NATIONAL PARK SERVICE
MOUNT RAINIER NATIONAL PARK
The winter of '83-'84 looked like it would beat all records. Heavy snows in November sent snowfall connoisseurs diving for the weather record file to try to be the first to predict a new record. December arrived with big snows and dire predictions for more. At the beginning of the month the claims came true. By late December the whole complexion of the winter had changed.
A numbing blast from the Arctic swept south across the northern states and froze the record year dead in its tracks. The air from the Arctic was both cold and dry and did not bring appreciable moisture to Rainier. It did bring some unusually low temperatures which came close to breaking records. During the Christmas period the low temperature for Longmire was -3°F. and the low for Paradise was -17°F. Bracketing these minimum temperatures were several lows in the range of 0°F at Longmire and -10°F. at Paradise.
At the prolonged low temperatures of late December the mechanical world slowly coagulated to a halt. Frozen and broken water pipes were reported from Longmire all the way to Seattle. Copper fittings and propane cylinders disappeared from local hardware store shelves. The water main at the Tahoma Woods housing area froze and broke. The Northwest broke all local records for power use. As shortages of electricity developed, parts of the electrical supply grid including Longmire, Ashford, and Tahoma Woods were simply switched "off" during December 24 and 25. At Longmire and Paradise heating oil thickened in the generator fuel tanks and prevented their normal operation. The low temperatures also prevented reliable operation of many of the oil heaters in Longmire housing.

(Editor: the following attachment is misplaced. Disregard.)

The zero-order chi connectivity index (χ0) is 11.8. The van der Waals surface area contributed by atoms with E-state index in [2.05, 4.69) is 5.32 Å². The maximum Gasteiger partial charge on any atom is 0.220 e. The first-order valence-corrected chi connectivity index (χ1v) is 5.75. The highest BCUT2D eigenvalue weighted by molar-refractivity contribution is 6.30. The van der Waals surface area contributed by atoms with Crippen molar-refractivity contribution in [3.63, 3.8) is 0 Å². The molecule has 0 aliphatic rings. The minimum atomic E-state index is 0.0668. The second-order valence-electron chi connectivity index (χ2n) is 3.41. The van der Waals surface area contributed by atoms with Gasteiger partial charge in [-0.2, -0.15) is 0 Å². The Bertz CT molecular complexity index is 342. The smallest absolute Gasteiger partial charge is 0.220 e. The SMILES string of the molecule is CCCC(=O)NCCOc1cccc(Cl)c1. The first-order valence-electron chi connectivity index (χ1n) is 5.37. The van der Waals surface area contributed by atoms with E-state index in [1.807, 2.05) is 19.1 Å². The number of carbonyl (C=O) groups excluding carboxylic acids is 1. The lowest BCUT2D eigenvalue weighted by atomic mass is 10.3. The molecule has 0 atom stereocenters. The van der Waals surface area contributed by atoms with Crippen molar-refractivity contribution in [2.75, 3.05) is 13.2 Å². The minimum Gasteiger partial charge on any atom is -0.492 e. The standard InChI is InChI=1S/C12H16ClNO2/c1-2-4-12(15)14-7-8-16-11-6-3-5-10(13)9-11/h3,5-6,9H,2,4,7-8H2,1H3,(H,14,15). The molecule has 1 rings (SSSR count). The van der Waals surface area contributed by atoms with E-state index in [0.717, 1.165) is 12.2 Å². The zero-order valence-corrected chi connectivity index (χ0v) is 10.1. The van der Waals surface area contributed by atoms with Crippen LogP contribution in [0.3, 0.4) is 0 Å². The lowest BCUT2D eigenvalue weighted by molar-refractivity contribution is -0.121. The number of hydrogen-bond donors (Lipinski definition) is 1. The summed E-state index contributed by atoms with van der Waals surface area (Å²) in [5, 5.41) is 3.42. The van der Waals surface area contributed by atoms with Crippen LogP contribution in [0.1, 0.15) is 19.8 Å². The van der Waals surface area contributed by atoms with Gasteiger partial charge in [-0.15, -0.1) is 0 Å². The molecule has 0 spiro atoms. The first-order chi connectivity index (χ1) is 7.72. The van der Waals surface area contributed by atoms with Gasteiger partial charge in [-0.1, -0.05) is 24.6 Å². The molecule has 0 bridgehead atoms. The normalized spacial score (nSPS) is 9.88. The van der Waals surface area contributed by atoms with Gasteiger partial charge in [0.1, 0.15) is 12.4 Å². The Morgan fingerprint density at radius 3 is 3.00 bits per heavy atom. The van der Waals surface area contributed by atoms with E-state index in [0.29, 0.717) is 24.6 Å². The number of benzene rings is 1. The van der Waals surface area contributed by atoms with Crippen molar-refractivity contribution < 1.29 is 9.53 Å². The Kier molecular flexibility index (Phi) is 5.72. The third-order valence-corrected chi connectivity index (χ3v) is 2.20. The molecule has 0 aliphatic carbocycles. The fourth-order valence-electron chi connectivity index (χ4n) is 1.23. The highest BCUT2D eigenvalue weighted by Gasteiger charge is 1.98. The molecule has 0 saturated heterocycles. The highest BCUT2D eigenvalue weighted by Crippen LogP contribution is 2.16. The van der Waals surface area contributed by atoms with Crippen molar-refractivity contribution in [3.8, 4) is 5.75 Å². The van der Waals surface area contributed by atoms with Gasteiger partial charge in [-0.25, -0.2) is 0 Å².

The natural world was also stopped in its tracks, literally. For the period right around Christmas, there were few animal tracks observed, indicating that the normal functions of hunting and browsing had been subordinated to finding and remaining under cover. When the temperatures finally rose numerous tracks were observed including weasels, pine martens, snowshoe hares, ptarmigan and deer. It was a case of the animals being there all the time, but just under cover during the cold period.
As December rang out and the New Year came in, the weather records told the truth about '83-'84 being a potential record year. The figures show that as of the New Year, snowfall totals appear low when compared to the record year '71-'72.
PARADISE SNOWFALL IN INCHES
Snowfall alone doesn't tell the whole story, however. An examination of these same month's water equivalents and rain reveal that this year has been quite wet, when compared to '71-'72, but not from snow.
PARADISE WATER EQUIVALENT AND RAIN IN INCHES
As a post-script to the cold weather news came a very quick warm-up to a maximum of 40°F. at Longmire on January 5, 1984. At this same time Seattle experienced a record breaking high of 61°F which beat the old record of 55°F on that same date in 1969. In fact, Seattle was the warmest place in the country in the early morning of January 4, 1984.
With our unusual weather of late, a weather forecast by Mark Twain in 1876 for New England seems appropriate: "Probably nor'east to sou'west winds, varying to the southard and westard and eastard and points between; high and low barometer, sweeping round from place to place; probably areas of rain, snow, hail, and drought, succeeded or preceded by earthquakes with thunder and lightning." (Speech to the New England Society)
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